Overview

Marion Ein Lewin

John Iglehart

The nation's search for a viable health care reform strategy has been accompanied by a deep, unabated interest in how other industrialized nations provide their citizens with universal coverage for comprehensive health care while spending considerably less per capita than the United States. Over the years, for example, many well-respected researchers and policymakers have argued that the United States would be wise to follow the lead of Canada with its government-based financing, global budgets, and fee-for-service delivery system. Others contend that Germany may be a more relevant model to emulate because it, like the United States, covers workers through the employment setting and maintains a role for insurers.

The ongoing interest in cross-national experience does not mean that the United States would be likely to adopt the health care system of any other country in total. There is every indication that America will pursue a strategy for health care reform based on the current system and that reflects the unique economic, social, and political dynamics of a large and heterogenous democracy. Other systems might have features that could advance our country's search for a more equitable, efficient, and effective health care enterprise. This volume, based on the 1992–1993 Richard and Hinda Rosenthal Lecture Series programs, provides particularly timely and useful information on a number of critical issues central to the current health care reform debate. Sections in this volume address how member states of the Organization for Economic Cooperation and Development (OECD) have approached the complex political challenges of pur-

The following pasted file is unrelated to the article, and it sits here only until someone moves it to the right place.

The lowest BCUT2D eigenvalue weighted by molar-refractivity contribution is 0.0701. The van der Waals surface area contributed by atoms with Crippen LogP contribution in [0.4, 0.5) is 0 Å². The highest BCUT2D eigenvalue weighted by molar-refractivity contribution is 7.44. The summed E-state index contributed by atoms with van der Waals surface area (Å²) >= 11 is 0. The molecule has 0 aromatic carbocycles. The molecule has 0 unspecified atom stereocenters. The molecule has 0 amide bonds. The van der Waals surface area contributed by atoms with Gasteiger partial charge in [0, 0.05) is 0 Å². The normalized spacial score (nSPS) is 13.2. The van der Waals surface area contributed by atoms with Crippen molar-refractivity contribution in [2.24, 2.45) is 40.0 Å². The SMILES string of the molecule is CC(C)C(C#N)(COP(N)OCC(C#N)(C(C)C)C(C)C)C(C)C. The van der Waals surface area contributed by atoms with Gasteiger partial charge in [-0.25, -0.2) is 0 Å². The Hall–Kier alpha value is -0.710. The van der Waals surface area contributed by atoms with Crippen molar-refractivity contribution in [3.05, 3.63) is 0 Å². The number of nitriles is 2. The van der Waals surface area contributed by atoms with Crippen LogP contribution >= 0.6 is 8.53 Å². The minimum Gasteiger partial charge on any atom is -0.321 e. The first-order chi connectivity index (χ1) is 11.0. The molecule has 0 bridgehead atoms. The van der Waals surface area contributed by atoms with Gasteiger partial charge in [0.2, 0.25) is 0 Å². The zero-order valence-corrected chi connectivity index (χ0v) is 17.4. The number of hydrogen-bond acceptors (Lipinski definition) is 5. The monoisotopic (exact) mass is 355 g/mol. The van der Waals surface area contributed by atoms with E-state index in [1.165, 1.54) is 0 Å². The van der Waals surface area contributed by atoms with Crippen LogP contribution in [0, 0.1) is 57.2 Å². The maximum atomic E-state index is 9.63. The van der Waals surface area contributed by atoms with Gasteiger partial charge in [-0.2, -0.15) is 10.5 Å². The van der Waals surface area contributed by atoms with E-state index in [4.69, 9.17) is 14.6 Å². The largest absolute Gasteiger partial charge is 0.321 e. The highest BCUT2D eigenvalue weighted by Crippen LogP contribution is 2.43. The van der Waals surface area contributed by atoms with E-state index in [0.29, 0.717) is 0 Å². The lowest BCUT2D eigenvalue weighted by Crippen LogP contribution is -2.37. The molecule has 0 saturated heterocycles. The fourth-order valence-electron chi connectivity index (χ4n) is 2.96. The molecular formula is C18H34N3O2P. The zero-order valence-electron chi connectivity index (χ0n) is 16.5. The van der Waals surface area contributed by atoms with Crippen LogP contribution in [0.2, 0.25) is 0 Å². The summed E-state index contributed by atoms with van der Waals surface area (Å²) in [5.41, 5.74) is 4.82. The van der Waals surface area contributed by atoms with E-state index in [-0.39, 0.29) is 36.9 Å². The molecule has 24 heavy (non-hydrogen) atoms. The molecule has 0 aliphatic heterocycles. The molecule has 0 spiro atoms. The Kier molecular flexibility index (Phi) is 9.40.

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Changing the Health Care System: Models from Here and Abroad Overview Marion Ein Lewin John Iglehart The nation's search for a viable health care reform strategy has been accompanied by a deep, unabated interest in how other industrialized nations provide their citizens with universal coverage for comprehensive health care while spending considerably less per capita than the United States. Over the years, for example, many well-respected researchers and policymakers have argued that the United States would be wise to follow the lead of Canada with its government-based financing, global budgets, and fee-for-service delivery system. Others contend that Germany may be a more relevant model to emulate because it, like the United States, covers workers through the employment setting and maintains a role for insurers. The ongoing interest in cross-national experience does not mean that the United States would be likely to adopt the health care system of any other country in total. There is every indication that America will pursue a strategy for health care reform based on the current system and that reflects the unique economic, social, and political dynamics of a large and heterogenous democracy. Other systems might have features that could advance our country's search for a more equitable, efficient, and effective health care enterprise. This volume, based on the 1992–1993 Richard and Hinda Rosenthal Lecture Series programs, provides particularly timely and useful information on a number of critical issues central to the current health care reform debate. Sections in this volume address how member states of the Organization for Economic Cooperation and Development (OECD) have approached the complex political challenges of pur-